Tuesday, July 26, 2011

More Strange Tales – San Diego Comic-Con Memories

West and Woody


At the 1980 Comic-Con I met Adam West.

I was a judge for the costume contest. Judges sat in a marked-off section of the front row. I arrived early. I’m almost always early for everything.

As the audience was streaming into the auditorium, a little girl came wandering down the aisle. I’m not good at guessing kids’ ages, but she couldn’t have been more than seven. All the seats near the front were already filled except for two judges’ seats next to me.

The little girl asked me if she could sit in one of the seats. I said that those seats belonged to two other judges who would probably show up soon, but she could sit there until they did.

I asked her name, which I forget, sorry, and where her parents were. She said her parents couldn’t come because they had to take care of their table in the dealers’ room until the room was locked up. But she wanted to see the costumes.

I asked if they knew where she was. No.

I didn’t know what to do. Maybe call one of the Con staffers to take her back to the dealers’ room? That seemed cruel. All she wanted to do was watch the show.

Then the official occupants of the two empty seats showed up, Adam West and his wife. Marcie, I think? Again, sorry about names slipping away….

I introduced myself and quickly explained the situation.

Adam and his wife took over. They summoned a Con staffer, had another chair brought for the little girl and, I think, had word sent to the parents that all was okay.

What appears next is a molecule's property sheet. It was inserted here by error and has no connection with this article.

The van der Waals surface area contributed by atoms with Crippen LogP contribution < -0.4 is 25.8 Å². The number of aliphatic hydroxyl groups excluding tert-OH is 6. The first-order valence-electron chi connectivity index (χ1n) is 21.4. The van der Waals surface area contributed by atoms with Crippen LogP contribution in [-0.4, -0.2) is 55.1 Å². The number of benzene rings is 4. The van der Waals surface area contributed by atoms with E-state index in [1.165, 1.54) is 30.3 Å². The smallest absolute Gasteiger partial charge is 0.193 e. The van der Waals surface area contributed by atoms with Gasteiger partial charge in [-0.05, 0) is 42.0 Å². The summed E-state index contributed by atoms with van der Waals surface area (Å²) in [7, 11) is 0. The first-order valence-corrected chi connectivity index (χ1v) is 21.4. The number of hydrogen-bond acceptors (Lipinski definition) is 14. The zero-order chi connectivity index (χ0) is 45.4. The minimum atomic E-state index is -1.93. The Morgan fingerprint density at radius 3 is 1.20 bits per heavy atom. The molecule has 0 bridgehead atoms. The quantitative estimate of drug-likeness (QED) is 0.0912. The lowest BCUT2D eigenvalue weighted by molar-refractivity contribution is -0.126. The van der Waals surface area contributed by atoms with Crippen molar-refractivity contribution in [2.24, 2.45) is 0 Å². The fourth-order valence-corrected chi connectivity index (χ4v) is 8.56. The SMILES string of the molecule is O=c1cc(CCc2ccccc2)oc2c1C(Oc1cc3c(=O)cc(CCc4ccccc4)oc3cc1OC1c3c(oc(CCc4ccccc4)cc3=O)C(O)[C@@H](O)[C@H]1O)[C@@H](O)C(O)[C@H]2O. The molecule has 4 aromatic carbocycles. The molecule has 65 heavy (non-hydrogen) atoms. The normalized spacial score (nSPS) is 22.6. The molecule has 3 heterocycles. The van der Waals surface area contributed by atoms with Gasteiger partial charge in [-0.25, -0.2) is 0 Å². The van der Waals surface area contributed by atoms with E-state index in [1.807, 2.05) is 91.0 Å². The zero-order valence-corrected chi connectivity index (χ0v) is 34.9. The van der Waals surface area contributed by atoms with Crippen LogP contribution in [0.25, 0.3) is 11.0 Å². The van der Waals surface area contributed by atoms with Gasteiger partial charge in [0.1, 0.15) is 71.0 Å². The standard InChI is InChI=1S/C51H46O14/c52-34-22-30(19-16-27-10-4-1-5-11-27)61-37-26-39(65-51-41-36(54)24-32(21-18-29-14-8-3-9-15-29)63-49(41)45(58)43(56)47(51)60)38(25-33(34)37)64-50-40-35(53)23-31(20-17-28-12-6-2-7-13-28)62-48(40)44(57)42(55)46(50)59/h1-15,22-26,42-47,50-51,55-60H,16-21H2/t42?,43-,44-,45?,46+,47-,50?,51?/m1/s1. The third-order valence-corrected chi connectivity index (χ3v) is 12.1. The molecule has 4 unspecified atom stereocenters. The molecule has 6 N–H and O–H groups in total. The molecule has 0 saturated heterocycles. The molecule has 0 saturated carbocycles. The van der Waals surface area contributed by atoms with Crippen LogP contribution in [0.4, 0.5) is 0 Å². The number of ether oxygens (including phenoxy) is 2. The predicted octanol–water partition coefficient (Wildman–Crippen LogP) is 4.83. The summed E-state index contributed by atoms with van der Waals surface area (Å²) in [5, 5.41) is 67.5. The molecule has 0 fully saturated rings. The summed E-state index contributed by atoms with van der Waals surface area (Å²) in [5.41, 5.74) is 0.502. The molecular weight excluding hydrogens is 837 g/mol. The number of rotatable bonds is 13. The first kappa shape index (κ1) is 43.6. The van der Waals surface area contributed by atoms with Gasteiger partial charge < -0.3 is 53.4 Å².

So, the little girl sat with Adam West and his wife, just in front of them in her own little row in front of the front row. They were the best baby sitters ever. No child at that show was better cared for or better attended. She had a ball.

I don’t think she had any idea who Adam and his wife were, or who any of us were for that matter.

That was great. I got to talk with Adam and his wife a little, before, during and after the costume contest. They were/are the nicest, most interesting, best people you could ever meet.

After the contest, the little girl was safely escorted back to mom and dad.

Later, the next evening, I think, I attended the banquet. To my pleasant surprise, Adam West and his wife were seated next to me, on my left—and Wally Wood was on my right!

Talk about best seat in the house….

I had worked with Woody twice back in the 1960’s on Captain Action #1-2, but that was long distance, through the mail. Years later, while working at Marvel, I had met Woody and seen him briefly several times at the office and maybe once at Continuity Studios. He did a little bit of work for Marvel. Or, at least, his studio did. At that point in his life, his assistants did most of the work. Still, anything he touched had that unmistakable style. What a brilliant, amazing artist.

I had a great time talking again with Adam, Marcie (?) and Woody.